Forder Creek from Antony Passage


The content of this section was provided by the Love Saltash magazine. The original Love Saltash article can be downloaded here.

Picture Yourself

You are standing on the top of a perfect childhood hill, one of those round even ones that drops away with pleasingly even proportions…

Around you, in all directions, are far-reaching as well as close range dramatic views – layers of fields envelop you from behind, and to your right a dramatic drop down to the mill pond of Antony’s Passage can be seen.

Framed by the viaduct and the rustic crenels of Trematon Castle protruding from the greenery, the mainly still and reflective waters lead to Forder village.

Scan left a few degrees and the eye is led up the estuary, with all its inlets and its two architectural gems, Antony House (out of view itself, but the beautiful approach to it is visible) and Ince Castle to the right, framing a view to the calm waters upstream.

If you strain your eyes to the horizon, you can just make out some tiny clusters of dolls-house-scale residences, which on a fair day it is possible to see belong to the coastal village of Crafthole and surrounding hamlets.

Scan straight ahead now, and there is a narrow stretch of the tidal estuary opening into the busy sprawl of Devonport Dockyard, the to-ing and fro-ing of Torpoint ferries, with the blurred urban greyness of the city stretching out behind.

Where are you?

There is no other place you could be in Saltash – Churchtown Farm Community Nature Reserve. The striking level of contrast sums up why living in Saltash offers the best of everything… a city across the bridge, an expanse of coast and villages only a few minutes away, and castles and stunning gardens and grounds only a stone’s throw from this viewpoint on a perfectly round hill embraced by patchwork fields. What more could you want?!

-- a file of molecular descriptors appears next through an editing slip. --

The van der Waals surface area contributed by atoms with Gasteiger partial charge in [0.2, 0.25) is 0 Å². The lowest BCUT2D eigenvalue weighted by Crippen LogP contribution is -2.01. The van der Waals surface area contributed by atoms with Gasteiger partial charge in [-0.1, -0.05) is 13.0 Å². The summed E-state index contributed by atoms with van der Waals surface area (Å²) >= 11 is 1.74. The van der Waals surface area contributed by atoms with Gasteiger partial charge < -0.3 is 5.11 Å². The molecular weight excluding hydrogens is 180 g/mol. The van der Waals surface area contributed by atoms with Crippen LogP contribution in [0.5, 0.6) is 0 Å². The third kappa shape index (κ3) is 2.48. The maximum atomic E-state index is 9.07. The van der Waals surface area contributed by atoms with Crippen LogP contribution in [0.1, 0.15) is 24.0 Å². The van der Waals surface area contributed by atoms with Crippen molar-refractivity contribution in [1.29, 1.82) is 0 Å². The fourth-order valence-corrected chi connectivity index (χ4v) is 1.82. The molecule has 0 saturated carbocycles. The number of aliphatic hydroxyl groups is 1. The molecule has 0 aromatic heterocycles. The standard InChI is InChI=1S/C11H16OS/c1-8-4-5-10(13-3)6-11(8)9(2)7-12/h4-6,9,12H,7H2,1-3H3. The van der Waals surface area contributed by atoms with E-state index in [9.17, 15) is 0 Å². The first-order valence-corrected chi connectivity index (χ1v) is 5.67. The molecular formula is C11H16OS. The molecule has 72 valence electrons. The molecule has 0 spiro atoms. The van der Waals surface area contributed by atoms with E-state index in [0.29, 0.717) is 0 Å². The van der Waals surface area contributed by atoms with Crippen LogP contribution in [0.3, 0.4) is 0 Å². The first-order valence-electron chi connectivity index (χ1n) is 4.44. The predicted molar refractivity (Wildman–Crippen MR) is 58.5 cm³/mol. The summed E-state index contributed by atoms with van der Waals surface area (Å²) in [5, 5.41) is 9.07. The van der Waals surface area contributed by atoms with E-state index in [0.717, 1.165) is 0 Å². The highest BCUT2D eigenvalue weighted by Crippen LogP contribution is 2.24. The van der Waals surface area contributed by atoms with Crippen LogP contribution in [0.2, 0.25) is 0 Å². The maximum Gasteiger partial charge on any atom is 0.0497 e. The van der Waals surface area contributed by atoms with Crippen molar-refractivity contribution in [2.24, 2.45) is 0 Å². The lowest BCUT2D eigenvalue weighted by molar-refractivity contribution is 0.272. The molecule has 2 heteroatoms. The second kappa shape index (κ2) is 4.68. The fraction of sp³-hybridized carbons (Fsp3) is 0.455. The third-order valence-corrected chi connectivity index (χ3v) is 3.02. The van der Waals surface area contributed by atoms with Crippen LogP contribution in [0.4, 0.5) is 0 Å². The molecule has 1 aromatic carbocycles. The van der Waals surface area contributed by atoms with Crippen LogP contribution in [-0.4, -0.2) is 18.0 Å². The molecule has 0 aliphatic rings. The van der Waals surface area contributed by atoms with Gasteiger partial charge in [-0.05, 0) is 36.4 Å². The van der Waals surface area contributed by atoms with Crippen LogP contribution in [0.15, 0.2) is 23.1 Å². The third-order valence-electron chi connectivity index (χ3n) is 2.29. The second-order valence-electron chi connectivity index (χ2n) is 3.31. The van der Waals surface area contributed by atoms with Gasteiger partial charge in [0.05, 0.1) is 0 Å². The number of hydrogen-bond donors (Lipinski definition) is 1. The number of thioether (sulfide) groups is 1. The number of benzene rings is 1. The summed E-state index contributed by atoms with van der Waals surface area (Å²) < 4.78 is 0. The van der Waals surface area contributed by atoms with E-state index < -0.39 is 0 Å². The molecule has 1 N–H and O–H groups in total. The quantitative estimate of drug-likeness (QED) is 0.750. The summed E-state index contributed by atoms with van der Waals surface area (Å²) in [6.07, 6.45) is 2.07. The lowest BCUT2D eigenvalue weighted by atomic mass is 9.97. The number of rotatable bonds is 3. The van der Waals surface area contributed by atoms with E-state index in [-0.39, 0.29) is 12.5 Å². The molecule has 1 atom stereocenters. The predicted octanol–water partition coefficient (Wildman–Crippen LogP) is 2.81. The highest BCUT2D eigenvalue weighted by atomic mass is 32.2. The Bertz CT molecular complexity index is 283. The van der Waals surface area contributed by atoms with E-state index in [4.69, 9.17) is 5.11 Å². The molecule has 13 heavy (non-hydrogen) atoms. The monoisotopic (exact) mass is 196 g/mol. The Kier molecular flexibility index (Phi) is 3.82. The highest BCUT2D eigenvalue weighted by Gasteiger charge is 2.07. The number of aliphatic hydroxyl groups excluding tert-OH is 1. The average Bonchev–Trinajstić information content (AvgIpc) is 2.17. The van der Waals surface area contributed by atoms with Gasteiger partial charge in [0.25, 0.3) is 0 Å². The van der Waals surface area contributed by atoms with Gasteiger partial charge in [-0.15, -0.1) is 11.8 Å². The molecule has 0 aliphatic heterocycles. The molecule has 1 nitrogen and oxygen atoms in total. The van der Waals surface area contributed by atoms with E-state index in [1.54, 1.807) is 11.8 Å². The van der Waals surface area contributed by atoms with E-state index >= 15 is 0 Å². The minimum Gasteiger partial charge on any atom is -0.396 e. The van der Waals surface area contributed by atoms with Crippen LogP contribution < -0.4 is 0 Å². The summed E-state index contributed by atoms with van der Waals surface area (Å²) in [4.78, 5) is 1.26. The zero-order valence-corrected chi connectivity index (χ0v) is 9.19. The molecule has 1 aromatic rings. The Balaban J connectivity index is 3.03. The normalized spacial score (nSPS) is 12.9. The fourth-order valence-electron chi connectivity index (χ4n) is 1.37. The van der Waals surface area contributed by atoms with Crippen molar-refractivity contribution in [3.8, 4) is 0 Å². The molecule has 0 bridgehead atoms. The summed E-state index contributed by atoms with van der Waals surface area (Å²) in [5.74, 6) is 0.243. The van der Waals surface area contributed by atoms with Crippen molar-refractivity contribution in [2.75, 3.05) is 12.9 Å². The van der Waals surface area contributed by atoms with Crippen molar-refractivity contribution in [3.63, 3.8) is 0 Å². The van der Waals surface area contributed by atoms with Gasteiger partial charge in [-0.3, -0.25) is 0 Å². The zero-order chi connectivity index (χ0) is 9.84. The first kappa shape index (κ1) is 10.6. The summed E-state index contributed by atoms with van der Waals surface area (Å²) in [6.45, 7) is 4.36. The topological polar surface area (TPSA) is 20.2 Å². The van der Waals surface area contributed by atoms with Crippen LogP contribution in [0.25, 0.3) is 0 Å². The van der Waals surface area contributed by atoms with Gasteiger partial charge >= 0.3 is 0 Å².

With an active and passionate Friends’ Group, the reserve has thrived in recent years under the management of Cornwall Wildlife Trust.

By reintroducing more traditional Cornish farming methods to the third biggest reserve they own (at 61 hectares), a wider range of wildlife and plant species has been encouraged to return to and flourish in this natural asset within the Tamar Valley Area of Outstanding Natural Beauty (AONB).

Positioned between the rivers Tamar and Lynher as well as Forder Creek, the majority of the reserve is farmland and includes diverse habitats such as grassland, estuarine mudflats, wetland, woodland, disused quarries and hedgerows. There are many ways to enjoy and explore the beautiful natural diversity of the reserve – here are just a few…


Up on the reserve, many species of bird can be spotted. From far up in the sky, birds of prey circle over small creatures in the bushes, pausing before descending at speed. Skylarks find a natural nesting environment here, which triggered an awareness campaign a little while back to prevent dogs off leads scaring this endangered bird species out of their space.

At sunset, Swifts and Swallows with their forked tails can be seen dipping and diving over and through bushes and shrubbery just before the railway bridge. Down at the crescent-shaped beach at low tide Oystercatchers, Dunlins, Egrets, Avocets and Greenshank can all be seen on the mudflats, so get down and see what you can spot.

Photograph what you see then check back at home with this guide: Link to RSPB.